Email Mistakes
If you are initially communicating with a hiring manager or recruiter on your work email, migrate the conversation to a personal one quickly. While I’d like to think big brother (or your boss) isn’t... Read more

Women in Tech Industry Still Facing Career Challenges

Posted by Neal Leavitt on February 25th, 2015 at 7:39 pm

A few months ago a long-standing colleague of mine decided to leave her tech company after 14 years. The pay was good, benefits great, but she came to the realization that she couldn’t breach that proverbial ‘glass ceiling.’ Despite her stellar qualifications, she resigned.
She’s now getting her teaching credential and wants to teach computer programming to high school students. Any high school that hires her will immediately be that much better.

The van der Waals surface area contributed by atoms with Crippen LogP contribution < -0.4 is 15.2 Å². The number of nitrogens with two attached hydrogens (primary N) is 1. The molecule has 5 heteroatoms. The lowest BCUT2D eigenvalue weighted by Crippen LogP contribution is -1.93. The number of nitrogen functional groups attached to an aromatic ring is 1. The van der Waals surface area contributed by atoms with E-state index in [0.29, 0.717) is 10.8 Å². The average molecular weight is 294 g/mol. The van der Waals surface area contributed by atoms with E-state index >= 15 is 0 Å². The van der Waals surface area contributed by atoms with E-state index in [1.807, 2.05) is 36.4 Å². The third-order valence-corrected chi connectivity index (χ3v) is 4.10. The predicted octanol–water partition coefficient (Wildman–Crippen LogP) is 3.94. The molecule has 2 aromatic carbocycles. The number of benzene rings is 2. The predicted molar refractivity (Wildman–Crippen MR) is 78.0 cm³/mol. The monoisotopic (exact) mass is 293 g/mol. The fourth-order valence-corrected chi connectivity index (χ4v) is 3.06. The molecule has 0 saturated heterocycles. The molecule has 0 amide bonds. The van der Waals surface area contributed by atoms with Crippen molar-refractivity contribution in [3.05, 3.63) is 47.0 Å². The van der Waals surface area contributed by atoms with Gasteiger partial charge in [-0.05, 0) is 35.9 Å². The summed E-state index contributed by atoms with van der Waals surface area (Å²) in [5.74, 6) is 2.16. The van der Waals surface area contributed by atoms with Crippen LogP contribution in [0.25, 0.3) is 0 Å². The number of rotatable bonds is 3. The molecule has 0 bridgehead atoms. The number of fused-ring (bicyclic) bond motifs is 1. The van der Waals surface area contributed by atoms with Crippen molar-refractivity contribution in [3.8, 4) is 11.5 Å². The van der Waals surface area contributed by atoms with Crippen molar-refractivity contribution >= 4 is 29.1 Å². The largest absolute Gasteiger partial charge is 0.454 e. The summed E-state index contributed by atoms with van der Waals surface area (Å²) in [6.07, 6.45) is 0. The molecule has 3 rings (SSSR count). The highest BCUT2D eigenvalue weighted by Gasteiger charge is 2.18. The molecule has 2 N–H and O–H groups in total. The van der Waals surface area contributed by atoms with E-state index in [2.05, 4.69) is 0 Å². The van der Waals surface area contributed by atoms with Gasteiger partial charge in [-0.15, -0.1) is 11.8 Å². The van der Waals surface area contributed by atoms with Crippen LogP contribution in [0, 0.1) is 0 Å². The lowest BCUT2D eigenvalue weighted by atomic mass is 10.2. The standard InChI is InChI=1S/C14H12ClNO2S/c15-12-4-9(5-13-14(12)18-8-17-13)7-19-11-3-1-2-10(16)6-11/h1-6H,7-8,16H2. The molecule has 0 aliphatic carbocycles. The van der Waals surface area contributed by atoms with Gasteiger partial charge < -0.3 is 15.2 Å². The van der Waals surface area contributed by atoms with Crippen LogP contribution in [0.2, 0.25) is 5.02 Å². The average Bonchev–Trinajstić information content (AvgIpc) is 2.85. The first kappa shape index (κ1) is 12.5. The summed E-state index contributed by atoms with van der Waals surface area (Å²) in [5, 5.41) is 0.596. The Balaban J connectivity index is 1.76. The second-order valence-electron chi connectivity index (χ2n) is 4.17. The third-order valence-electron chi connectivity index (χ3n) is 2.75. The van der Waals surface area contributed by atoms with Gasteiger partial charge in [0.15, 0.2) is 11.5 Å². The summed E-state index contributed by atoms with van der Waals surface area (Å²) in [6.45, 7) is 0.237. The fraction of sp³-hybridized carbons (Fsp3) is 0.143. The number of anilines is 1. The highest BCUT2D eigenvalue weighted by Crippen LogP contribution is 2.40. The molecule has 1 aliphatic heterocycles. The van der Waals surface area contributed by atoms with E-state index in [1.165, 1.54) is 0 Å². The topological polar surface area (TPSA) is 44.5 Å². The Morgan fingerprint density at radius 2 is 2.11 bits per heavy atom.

But her story isn’t an isolated one. Tracey Lien recently wrote in the Los Angeles Times that women are leaving the tech industry in droves. It’s becoming a significant issue for the tech economy.
“According to the industry group Code.org, computing jobs will more than double by 2020, to 1.4 million,” said Lien. “If women continue to leave the field, an already dire shortage of qualified tech workers will grow worse. Last summer, Google, Facebook, Apple and other big tech companies released figures showing that men outnumbered women 4 to 1 or more in their technical sectors.”
Vivek Wadhwa, a tech entrepreneur and fellow with Stanford University’s Rock Center for Corporate Governance, said that when women go to venture capitalists seeking financing for their new startups, they are sometimes treated differently... Read more